Monday, February 08, 2016

A Step too Far

It is only now, as I climb my last mountain alone with god that I fully understand. At the time it seemed such a little mistake, just one step too far. While I would not dare to question His judgements, or so I told myself, in my heart I wondered why a little thing should matter so much. Why should my anger be a betrayal of God’s holiness? Wasn’t it part of my zeal for him?

I admit that I will be glad to be done with their bickering and squabbling, the perpetual grumbling that became like grains of desert sand blown constantly into my face: at first just a silly irritation, but over time irritation (such a little thing) grows to a great weariness of pain carried for too long, and the effort of bearing it turns to anger, and (I understand now) a kind of contempt. One cannot be compassionate and contemptuous at the same time. But it goes even deeper than that, and it has taken me a long time to understand. My own bitterness, rooted in pride because I was God’s instrument in their deliverance, had blinded me to the deeper truth. I had proclaimed God’s law, but I had veered away from His heart. In the end my own self-righteousness was still as foolish, my anger still as destructive and futile, as that time, so very long ago, when I struck and killed the Egyptian. Striking the rock instead of speaking to it was not just a momentary lapse, a tiny step too far past what God had decreed, it was an act of blasphemy against the One I had been called to represent.

Meribah we called that place, because the name means quarrelling. The people were protesting their lack of water, a valid concern (I acknowledge now), but the tone of it irked me. I had had enough of them. I had forgotten that the Lord takes pity on His people. So I sought the Lord, but I was not seeking His heart, only a set of instructions. He commanded me to speak to the rock and water would come forth. But I was angry. I was contemptuous. I disobeyed the command. I took that step too far, and it was the step over the edge of the precipice. I did not speak to the rock, I spoke to the people, words of condemnation and pride. I claimed for myself the power to produce the water that they needed, and then, in my arrogant rage, I struck the rock.

God was merciful. He gave them abundant water, in spite of my sin. But I was chastened. I no longer had the right to lead them into the Promised Land. I had offended against the holiness of the Lord. I had taken for my own the power to bring them life amidst the deadliness of the desert. I had failed to see that the heart of God’s holiness is a compassion so enormous that it will one day turn the whole world upside down. He does not despise us for our needs, He comes down to meet us where we are, and calls us into deeper trust. Most of all, though, I could not lead them into the Promised Land because I, myself, had failed to enter His rest. I had made it my own burden to carry them, and I was weary with it. It is the Lord who redeems, the Lord who provides, and it is the Lord who will carry His broken, sinful people and bring them into His victory.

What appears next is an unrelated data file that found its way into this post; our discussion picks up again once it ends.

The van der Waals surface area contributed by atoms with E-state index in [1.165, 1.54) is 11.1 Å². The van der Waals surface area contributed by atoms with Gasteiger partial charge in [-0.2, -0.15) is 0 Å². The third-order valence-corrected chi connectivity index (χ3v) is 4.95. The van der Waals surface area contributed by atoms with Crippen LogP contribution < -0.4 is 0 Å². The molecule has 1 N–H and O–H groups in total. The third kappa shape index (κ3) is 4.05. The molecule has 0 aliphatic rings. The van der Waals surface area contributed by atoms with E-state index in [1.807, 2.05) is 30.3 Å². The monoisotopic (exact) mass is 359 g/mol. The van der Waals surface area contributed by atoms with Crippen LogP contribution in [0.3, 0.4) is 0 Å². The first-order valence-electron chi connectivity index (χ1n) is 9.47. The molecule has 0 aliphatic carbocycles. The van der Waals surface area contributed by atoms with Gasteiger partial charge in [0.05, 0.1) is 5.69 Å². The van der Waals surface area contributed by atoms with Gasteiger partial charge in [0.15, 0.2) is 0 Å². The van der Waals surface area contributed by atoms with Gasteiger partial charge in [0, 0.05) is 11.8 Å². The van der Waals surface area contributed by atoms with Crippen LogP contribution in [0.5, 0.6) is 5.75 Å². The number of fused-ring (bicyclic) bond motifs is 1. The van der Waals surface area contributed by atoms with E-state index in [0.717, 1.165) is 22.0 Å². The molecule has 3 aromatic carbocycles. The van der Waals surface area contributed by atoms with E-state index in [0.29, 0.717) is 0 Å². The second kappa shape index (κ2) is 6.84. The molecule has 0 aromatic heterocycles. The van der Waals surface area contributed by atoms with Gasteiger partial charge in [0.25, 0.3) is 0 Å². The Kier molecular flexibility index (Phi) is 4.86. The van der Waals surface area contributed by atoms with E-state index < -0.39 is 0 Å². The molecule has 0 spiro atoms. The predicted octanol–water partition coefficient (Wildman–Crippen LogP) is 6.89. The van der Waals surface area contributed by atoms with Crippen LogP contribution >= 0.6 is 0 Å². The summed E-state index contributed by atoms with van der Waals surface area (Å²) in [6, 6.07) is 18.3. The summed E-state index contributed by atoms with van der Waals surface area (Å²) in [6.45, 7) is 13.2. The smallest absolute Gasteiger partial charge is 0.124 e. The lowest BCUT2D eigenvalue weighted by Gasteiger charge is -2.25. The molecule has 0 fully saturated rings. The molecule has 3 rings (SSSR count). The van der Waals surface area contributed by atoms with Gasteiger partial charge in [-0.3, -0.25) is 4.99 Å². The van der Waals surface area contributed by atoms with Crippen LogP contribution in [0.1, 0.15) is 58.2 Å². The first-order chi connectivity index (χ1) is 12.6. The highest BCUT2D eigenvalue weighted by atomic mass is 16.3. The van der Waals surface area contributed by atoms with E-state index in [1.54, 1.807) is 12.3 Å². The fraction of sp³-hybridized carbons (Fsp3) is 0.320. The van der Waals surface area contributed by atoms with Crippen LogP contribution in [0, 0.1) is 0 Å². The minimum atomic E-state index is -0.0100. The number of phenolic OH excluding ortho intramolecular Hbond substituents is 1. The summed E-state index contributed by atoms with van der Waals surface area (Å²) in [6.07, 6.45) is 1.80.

Friday, January 22, 2016

The Little Path

There is a little path
Beyond a little gate
Where all smells dark and green,
And trees in silence wait.

That little gate unlocks
Your own heart holds the key
And your feet tiptoe in
With strained temerity.

You cannot see what waits
Beyond that path’s first bend
But it is time to dare
And find where it will end.

So still, you hold your breath,
Yet venture, for you must,
Lest hope should lose its way
And dwindle into dust.

Here lies the hidden way
To those forgotten things
Which you must seek and find,
And build them into wings.

Sunday, January 17, 2016

Sweet Revenge

He had had enough. Home was boring. Every time he tried to have fun, his father would smile at him, sure, but he wasn’t imagining the quiet sorrow in his father’s eyes. It made him feel awkward. He needed to go somewhere where those eyes didn’t make him feel guilty just by seeing what he was doing. He needed to somewhere where those eyes couldn’t see him at all, so he didn’t need to even imagine that he might be grieving them. He would have his revenge on guilt and shame – he would go away where his father never had to look at him again! That would be sweet.